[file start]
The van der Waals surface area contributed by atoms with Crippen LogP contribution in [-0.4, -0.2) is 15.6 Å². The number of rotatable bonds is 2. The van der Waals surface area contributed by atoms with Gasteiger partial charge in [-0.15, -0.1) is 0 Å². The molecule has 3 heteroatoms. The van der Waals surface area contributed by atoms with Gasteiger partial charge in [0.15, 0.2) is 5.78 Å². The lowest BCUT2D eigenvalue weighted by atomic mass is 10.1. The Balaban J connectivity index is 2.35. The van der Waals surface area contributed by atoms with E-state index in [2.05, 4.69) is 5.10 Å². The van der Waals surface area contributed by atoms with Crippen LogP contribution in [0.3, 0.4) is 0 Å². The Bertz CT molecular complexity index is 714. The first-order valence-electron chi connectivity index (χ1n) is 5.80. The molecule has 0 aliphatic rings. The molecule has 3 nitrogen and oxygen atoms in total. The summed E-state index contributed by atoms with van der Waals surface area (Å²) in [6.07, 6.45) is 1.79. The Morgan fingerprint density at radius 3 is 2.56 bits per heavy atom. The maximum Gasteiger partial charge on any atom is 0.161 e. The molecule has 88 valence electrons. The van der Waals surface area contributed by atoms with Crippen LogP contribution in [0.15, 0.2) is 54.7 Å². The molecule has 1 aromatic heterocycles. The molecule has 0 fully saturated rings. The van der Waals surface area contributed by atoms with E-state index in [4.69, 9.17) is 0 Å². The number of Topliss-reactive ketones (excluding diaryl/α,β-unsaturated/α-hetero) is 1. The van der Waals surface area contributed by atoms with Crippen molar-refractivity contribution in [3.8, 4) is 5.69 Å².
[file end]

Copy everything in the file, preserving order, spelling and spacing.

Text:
The van der Waals surface area contributed by atoms with Crippen LogP contribution in [-0.4, -0.2) is 15.6 Å². The number of rotatable bonds is 2. The van der Waals surface area contributed by atoms with Gasteiger partial charge in [-0.15, -0.1) is 0 Å². The molecule has 3 heteroatoms. The van der Waals surface area contributed by atoms with Gasteiger partial charge in [0.15, 0.2) is 5.78 Å². The lowest BCUT2D eigenvalue weighted by atomic mass is 10.1. The Balaban J connectivity index is 2.35. The van der Waals surface area contributed by atoms with E-state index in [2.05, 4.69) is 5.10 Å². The van der Waals surface area contributed by atoms with Crippen LogP contribution in [0.3, 0.4) is 0 Å². The Bertz CT molecular complexity index is 714. The first-order valence-electron chi connectivity index (χ1n) is 5.80. The molecule has 0 aliphatic rings. The molecule has 3 nitrogen and oxygen atoms in total. The summed E-state index contributed by atoms with van der Waals surface area (Å²) in [6.07, 6.45) is 1.79. The Morgan fingerprint density at radius 3 is 2.56 bits per heavy atom. The maximum Gasteiger partial charge on any atom is 0.161 e. The molecule has 88 valence electrons. The van der Waals surface area contributed by atoms with Crippen LogP contribution in [0.15, 0.2) is 54.7 Å². The molecule has 1 aromatic heterocycles. The molecule has 0 fully saturated rings. The van der Waals surface area contributed by atoms with E-state index in [4.69, 9.17) is 0 Å². The number of Topliss-reactive ketones (excluding diaryl/α,β-unsaturated/α-hetero) is 1. The van der Waals surface area contributed by atoms with Crippen molar-refractivity contribution in [3.8, 4) is 5.69 Å².